¡Hola, mi gente! Yo soy Paulísima de Spring Spanish, and in today’s video I’m going to teach you the single most important Spanish word you’ll hear all the time if you are in Mexico (like, seriously, in every other sentence): ahorita in English.
It’s the diminutive of an easy Spanish word: ahora (now)… but don’t let that fool you! Because every time Mexicans use it, it seems to have a different meaning, like:
- Just now
- Right now
- Not anytime soon
- In a bit
- Probably never
So, in today’s video—which is very special because I have some remarkable guests—I’m going to show you the 5 most common situations in which we Mexicans use ahorita, and how you can recognize what we mean exactly based on our tone of voice… so this little word will not confuse you anymore!
Sounds good? ¡Empecemos
1. Just Now (The immediate past)
Ahorita sometimes alludes to the immediate past, like in this conversation between Samuel and Amanda:
Se me antoja un elote.
(I’m craving for a cob of corn.)
¡Uy! ¡Acaba de pasar!
(Oh! He has just passed by! (=the elote vendor))
Intonation is key here! ¡Ahorita!
¿Cuándo pasó el señor? ¡Ahorita! ¡Ahorita! (When did the man pass by? Just now!)
2. Right now! (For Real!)
If you ever hear a Mexican saying the word ahorita like dragging each syllable, they actually mean “do it right now”… No wonder it’s usually moms or dads that would use this tone.
If you ever heard it while growing up, you knew you’d have to stop whatever you were doing and go do whatever they wanted you to do:
MOTHER: Niña, ¡los trastes! ¡Ven a lavarlos A-HO-RI-TA! (Child, the dishes! Come do them RIGHT NOW!)
Trust me those dishes are going to be nice and shiny in a minute!
3. Not any time soon!
So, what if we’re a little more rebellious when someone asks you to do the dishes? Then, you can also use the word ahorita to your advantage… like this:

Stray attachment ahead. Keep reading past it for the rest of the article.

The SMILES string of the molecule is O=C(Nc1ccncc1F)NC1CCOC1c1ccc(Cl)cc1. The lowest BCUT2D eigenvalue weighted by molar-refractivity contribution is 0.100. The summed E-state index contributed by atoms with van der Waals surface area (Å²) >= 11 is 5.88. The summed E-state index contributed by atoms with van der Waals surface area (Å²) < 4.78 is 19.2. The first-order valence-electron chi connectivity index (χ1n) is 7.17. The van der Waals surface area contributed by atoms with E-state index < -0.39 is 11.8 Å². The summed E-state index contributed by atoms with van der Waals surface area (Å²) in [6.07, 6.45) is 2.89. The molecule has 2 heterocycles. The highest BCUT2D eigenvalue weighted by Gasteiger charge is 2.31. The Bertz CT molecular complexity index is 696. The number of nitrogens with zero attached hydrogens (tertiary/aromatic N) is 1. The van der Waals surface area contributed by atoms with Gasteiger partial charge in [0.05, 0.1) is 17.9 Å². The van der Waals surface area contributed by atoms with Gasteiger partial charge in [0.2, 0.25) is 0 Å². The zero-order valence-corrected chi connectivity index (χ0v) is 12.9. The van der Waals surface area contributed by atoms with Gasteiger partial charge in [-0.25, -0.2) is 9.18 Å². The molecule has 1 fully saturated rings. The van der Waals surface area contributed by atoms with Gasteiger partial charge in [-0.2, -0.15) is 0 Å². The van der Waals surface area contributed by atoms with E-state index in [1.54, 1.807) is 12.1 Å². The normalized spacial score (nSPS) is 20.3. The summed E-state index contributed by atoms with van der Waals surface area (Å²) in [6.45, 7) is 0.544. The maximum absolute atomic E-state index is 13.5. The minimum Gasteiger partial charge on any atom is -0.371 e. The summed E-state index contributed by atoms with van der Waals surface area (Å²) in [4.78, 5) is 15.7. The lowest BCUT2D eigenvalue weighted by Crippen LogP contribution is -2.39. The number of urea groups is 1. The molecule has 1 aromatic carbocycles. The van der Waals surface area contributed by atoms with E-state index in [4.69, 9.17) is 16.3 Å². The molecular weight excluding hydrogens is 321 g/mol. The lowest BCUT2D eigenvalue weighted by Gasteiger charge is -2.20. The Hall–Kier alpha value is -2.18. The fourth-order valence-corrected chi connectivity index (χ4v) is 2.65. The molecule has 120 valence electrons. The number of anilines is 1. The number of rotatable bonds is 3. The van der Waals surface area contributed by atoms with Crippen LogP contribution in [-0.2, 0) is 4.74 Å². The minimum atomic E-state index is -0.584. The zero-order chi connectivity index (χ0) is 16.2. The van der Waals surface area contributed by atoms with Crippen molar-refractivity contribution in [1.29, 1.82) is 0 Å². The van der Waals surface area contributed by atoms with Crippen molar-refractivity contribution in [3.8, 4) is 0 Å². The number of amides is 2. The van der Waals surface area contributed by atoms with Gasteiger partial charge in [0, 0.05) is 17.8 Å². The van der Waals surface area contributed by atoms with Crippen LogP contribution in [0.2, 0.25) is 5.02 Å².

Paulina, ¡ven a lavar los trastes!
(Paulina, come do the dishes!)
¡Ay, ma! ¡Ahorita!
(Oh, mom! “Ahorita”!)
¡Ahorita! Did you notice my pronunciation? When we say it like that, it means:“I don’t feel like doing it, so I’m going to take my time to do it. Lo voy a hacer a mi ritmo y a mi tiempo, ¡a la mexicana! (I’m going to do it at my own rhythm and at my own time, the Mexican way!)
This is so common in everyday conversations and, of course, the main way I used this word when I was a teenager, just like my niece Paulina. Let’s look again:
Do you think Paulina is going to go leave Netflix to go do the dishes right now? You guessed correctly! She won’t!
Let’s see another example featuring Samuel… Remember Samuel, who still can’t roll his R’s?
Samuel, ¿a qué hora vas a levantar tus juguetes?
(Samuel, when are you picking up your toys?)
(In a bit, grandmother!)
By the way, if you are ever dealing with Mexican bureaucrats, and they say something is going to happen “ahorita”, they mean this one… Not any time soon! That’s right! ¡Paciencia, mi gente, paciencia! (Patience, my people, patience!)
4. In a bit
Sometimes, ahorita means “in a bit”. Let’s say you’re in a restaurant, and you have to go to the bathroom, or you’re at a club and want to let your friends know that you’ll be gone for a little while and that they shouldn’t worry if your absence is noticed for 15-20 minutes tops!
You might want to say this chunk: